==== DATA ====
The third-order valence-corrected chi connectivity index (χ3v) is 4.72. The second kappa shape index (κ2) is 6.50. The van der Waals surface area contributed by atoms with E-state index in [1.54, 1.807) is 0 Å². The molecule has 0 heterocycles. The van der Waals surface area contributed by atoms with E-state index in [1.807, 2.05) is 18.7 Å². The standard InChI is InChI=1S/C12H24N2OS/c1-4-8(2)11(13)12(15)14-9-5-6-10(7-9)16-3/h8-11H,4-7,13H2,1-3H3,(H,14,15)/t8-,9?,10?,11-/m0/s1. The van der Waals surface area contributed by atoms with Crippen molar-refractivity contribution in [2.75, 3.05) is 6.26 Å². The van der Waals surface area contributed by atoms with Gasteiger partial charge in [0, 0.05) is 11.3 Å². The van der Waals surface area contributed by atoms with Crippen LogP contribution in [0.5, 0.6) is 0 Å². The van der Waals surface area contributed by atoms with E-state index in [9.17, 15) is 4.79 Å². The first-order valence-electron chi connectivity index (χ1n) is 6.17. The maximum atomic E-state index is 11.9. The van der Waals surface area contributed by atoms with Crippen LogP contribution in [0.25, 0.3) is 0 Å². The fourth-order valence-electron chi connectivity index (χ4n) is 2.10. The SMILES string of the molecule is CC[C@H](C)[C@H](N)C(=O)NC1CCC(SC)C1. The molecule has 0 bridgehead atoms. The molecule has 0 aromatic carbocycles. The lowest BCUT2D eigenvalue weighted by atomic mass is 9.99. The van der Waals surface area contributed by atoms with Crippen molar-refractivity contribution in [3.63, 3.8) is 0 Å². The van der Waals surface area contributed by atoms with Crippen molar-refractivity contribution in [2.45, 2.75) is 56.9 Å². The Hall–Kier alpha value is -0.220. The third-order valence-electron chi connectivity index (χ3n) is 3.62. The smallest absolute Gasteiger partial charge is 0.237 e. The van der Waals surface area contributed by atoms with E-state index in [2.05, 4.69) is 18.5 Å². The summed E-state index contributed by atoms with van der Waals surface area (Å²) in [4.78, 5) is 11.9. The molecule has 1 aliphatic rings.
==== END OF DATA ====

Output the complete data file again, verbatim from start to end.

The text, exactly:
The third-order valence-corrected chi connectivity index (χ3v) is 4.72. The second kappa shape index (κ2) is 6.50. The van der Waals surface area contributed by atoms with E-state index in [1.54, 1.807) is 0 Å². The molecule has 0 heterocycles. The van der Waals surface area contributed by atoms with E-state index in [1.807, 2.05) is 18.7 Å². The standard InChI is InChI=1S/C12H24N2OS/c1-4-8(2)11(13)12(15)14-9-5-6-10(7-9)16-3/h8-11H,4-7,13H2,1-3H3,(H,14,15)/t8-,9?,10?,11-/m0/s1. The van der Waals surface area contributed by atoms with Crippen molar-refractivity contribution in [2.75, 3.05) is 6.26 Å². The van der Waals surface area contributed by atoms with Gasteiger partial charge in [0, 0.05) is 11.3 Å². The van der Waals surface area contributed by atoms with Crippen LogP contribution in [0.5, 0.6) is 0 Å². The van der Waals surface area contributed by atoms with E-state index in [9.17, 15) is 4.79 Å². The first-order valence-electron chi connectivity index (χ1n) is 6.17. The maximum atomic E-state index is 11.9. The van der Waals surface area contributed by atoms with Crippen LogP contribution in [0.25, 0.3) is 0 Å². The fourth-order valence-electron chi connectivity index (χ4n) is 2.10. The SMILES string of the molecule is CC[C@H](C)[C@H](N)C(=O)NC1CCC(SC)C1. The molecule has 0 bridgehead atoms. The molecule has 0 aromatic carbocycles. The lowest BCUT2D eigenvalue weighted by atomic mass is 9.99. The van der Waals surface area contributed by atoms with Crippen molar-refractivity contribution in [3.63, 3.8) is 0 Å². The van der Waals surface area contributed by atoms with Crippen molar-refractivity contribution in [2.45, 2.75) is 56.9 Å². The Hall–Kier alpha value is -0.220. The third-order valence-electron chi connectivity index (χ3n) is 3.62. The smallest absolute Gasteiger partial charge is 0.237 e. The van der Waals surface area contributed by atoms with E-state index in [2.05, 4.69) is 18.5 Å². The summed E-state index contributed by atoms with van der Waals surface area (Å²) in [4.78, 5) is 11.9. The molecule has 1 aliphatic rings.